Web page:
A rootkit is a type of malware that allows cybercriminals to gain remote, unauthorized access to  a computer without the owner’s knowledge. Using a malicious software bundle, hackers can gain total control over a device, allowing them to spy on the user, modify admin-level settings, and put personal data at risk.  

The term “rootkit” comes from Unix and Linux operating systems, where the highest account administrator is called the “root”, and the malicious tools used to breach access to a device are the “kit”. 

Alarmingly invasive and notoriously difficult to detect, a rootkit is the stealthiest tool in a hacker’s toolbox. 

How do they work?

Rootkits are commonly injected via phishing scams, which causes a target to download and install the malware onto a local computer. Rootkits can also be hidden in seemingly trustworthy files including PDFs, pirated media, and unverified third-party apps. Often, hackers will directly target vulnerable devices, getting where they want to go because of an outdated operating system or software with little of no security features. 

Once the rootkit has been planted, it nestles deep into the software near the core of the operating system. This makes it difficult for the victim to detect – and easy for a hacker to launch commands on the computer to initiate an attack. 

What can they do?

Hackers often use rootkits to access computers for use in botnets, which are then used both to circulate spam and to mount DDoS (distributed denial of service) attacks.

Rootkits are also used to steal personal data. Settled comfortably in your device, the hacker can silently track your everyday usage and keystrokes. This gives them access to anything you do on your computer as well as your passwords, credit card numbers and banking information.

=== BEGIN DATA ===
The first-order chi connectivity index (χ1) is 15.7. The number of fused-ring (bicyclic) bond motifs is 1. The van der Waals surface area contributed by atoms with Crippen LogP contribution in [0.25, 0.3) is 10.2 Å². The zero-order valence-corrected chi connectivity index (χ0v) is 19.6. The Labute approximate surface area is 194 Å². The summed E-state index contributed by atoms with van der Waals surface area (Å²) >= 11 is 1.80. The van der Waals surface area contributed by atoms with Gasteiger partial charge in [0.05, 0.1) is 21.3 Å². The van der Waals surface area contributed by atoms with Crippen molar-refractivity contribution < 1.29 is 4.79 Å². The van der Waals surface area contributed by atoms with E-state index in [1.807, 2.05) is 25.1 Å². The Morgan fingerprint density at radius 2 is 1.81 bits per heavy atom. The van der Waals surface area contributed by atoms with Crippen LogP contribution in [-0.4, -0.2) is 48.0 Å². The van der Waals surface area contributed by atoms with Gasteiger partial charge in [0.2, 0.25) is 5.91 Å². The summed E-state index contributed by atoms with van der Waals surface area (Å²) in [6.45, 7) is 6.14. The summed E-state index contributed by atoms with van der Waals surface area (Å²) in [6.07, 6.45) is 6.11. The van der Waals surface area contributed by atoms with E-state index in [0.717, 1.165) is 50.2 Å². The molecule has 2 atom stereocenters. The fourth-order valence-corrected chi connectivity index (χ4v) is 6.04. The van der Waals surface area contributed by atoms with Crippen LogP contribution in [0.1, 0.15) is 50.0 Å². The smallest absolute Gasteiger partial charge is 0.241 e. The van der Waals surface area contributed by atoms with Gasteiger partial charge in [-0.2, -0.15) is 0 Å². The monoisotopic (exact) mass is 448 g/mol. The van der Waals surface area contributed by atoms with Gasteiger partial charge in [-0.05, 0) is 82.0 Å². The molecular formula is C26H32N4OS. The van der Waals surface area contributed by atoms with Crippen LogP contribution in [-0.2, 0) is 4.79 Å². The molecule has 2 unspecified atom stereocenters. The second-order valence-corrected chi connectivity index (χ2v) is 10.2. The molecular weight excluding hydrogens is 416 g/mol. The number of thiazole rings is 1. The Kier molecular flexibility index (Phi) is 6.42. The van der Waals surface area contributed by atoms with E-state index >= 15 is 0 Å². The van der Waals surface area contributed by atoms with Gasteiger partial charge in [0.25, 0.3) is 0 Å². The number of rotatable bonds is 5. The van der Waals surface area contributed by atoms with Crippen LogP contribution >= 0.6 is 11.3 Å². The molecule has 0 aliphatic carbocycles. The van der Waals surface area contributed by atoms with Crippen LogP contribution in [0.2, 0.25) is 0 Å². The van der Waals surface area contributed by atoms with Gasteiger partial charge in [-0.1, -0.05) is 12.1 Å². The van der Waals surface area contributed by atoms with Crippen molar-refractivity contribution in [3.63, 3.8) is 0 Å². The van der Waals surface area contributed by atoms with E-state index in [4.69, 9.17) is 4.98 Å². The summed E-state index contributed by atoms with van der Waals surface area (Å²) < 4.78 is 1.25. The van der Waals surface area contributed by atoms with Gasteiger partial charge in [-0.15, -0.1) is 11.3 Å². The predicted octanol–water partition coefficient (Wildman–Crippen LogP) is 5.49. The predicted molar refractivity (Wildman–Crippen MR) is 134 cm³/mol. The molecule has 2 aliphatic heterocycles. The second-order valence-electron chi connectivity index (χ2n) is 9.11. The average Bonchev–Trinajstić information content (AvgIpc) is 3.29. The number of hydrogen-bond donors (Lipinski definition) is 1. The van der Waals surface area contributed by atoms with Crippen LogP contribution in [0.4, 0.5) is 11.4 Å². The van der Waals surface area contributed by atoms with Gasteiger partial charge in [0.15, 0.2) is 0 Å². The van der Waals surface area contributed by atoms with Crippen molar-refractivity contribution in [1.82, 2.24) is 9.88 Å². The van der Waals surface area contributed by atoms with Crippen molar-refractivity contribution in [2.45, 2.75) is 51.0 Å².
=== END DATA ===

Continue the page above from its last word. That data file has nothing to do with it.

Rootkits alos allow hackers to eavesdrop on your real-time conversations, read your incoming and outgoing email and your SMS messages. The motivation: pounce on any personally identifiable information that gets typed in during the course of your day-to-day life. .

What are the signs?

  • Your system is acting strangely, including unexpected reboots, unrecognized bookmarks or unexpected link redirections. A rootkit may be trying to manipulate your computer’s OS. There may be someone actively mucking about. Regardless, if you see something, say something because it really could be something bad. 
  • Your settings have changed. This could be as simple as a screensaver, a task bar disappearing, or an incorrect date and time display. These are all signs that a rootkit is meddling with your preferences. 
  • Your internet service is unusually spotty. If a hacker is using a rootkit to send or receive high traffic from your computer, it could be bogging down your connection. 

What do I do if I have one?

Rootkit removal is difficult. They can outsmart basic security protections by deactivating and tampering with legitimate security and anti-virus programs, and even create a permanent cyber security “backdoor” into your system, which allows a hacker to come and go as they please. 

Running sophisticated rootkit removal software or performing boot-time scans may be effective. Unfortunately, the only option is often to reset the compromised system by wiping your device and reinstalling your OS. 


Sometimes, the worst villains are hidden in plain sight but they can be very well hidden. Rootkits are clandestine cyberattacks, known for their ability to conceal their presence within an infected system and operate unnoticed by the victim. 

Be wary of unknown files, links, and downloads that may slip rootkits into your device. Never open attachments from unknown senders, and keep software updated. 

It’s hard to catch something designed to stay hidden. Stay alert for weird behavior on your device, slowed internet connection, or surprising changes to your settings.